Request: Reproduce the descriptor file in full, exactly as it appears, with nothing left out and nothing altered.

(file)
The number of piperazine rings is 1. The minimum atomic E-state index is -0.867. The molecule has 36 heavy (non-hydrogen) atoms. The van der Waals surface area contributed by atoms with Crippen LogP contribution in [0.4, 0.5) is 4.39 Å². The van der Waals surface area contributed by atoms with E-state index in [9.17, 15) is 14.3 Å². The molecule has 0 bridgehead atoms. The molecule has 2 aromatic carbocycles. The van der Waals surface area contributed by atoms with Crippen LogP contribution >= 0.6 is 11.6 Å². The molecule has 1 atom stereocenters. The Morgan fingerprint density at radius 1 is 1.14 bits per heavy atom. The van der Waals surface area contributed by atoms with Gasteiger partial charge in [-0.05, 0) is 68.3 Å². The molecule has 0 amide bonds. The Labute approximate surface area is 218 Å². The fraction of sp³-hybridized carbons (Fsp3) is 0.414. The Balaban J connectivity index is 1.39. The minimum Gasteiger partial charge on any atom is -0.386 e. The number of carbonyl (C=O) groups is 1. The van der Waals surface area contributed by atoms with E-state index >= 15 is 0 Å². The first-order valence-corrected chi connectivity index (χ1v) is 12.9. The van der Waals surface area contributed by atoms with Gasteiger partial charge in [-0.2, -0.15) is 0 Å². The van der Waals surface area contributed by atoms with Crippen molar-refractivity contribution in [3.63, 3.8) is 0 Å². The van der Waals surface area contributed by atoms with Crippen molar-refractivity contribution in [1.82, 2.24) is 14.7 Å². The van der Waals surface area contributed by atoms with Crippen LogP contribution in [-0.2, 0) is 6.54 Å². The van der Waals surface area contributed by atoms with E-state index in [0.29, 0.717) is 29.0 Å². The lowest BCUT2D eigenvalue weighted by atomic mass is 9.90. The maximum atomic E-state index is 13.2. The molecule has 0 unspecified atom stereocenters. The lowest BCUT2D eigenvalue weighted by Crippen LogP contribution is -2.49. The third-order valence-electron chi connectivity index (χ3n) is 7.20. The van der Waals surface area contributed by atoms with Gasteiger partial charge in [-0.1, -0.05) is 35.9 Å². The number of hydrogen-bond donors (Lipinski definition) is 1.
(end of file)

The number of piperazine rings is 1. The minimum atomic E-state index is -0.867. The molecule has 36 heavy (non-hydrogen) atoms. The van der Waals surface area contributed by atoms with Crippen LogP contribution in [0.4, 0.5) is 4.39 Å². The van der Waals surface area contributed by atoms with E-state index in [9.17, 15) is 14.3 Å². The molecule has 0 bridgehead atoms. The molecule has 2 aromatic carbocycles. The van der Waals surface area contributed by atoms with Crippen LogP contribution >= 0.6 is 11.6 Å². The molecule has 1 atom stereocenters. The Morgan fingerprint density at radius 1 is 1.14 bits per heavy atom. The van der Waals surface area contributed by atoms with Gasteiger partial charge in [-0.05, 0) is 68.3 Å². The molecule has 0 amide bonds. The Labute approximate surface area is 218 Å². The fraction of sp³-hybridized carbons (Fsp3) is 0.414. The Balaban J connectivity index is 1.39. The minimum Gasteiger partial charge on any atom is -0.386 e. The number of carbonyl (C=O) groups is 1. The van der Waals surface area contributed by atoms with E-state index >= 15 is 0 Å². The first-order valence-corrected chi connectivity index (χ1v) is 12.9. The van der Waals surface area contributed by atoms with Gasteiger partial charge in [-0.2, -0.15) is 0 Å². The van der Waals surface area contributed by atoms with Crippen molar-refractivity contribution in [3.63, 3.8) is 0 Å². The van der Waals surface area contributed by atoms with Crippen molar-refractivity contribution in [1.82, 2.24) is 14.7 Å². The van der Waals surface area contributed by atoms with Crippen LogP contribution in [-0.2, 0) is 6.54 Å². The van der Waals surface area contributed by atoms with E-state index in [0.29, 0.717) is 29.0 Å². The lowest BCUT2D eigenvalue weighted by atomic mass is 9.90. The maximum atomic E-state index is 13.2. The molecule has 0 unspecified atom stereocenters. The lowest BCUT2D eigenvalue weighted by Crippen LogP contribution is -2.49. The third-order valence-electron chi connectivity index (χ3n) is 7.20. The van der Waals surface area contributed by atoms with Gasteiger partial charge in [-0.1, -0.05) is 35.9 Å². The number of hydrogen-bond donors (Lipinski definition) is 1.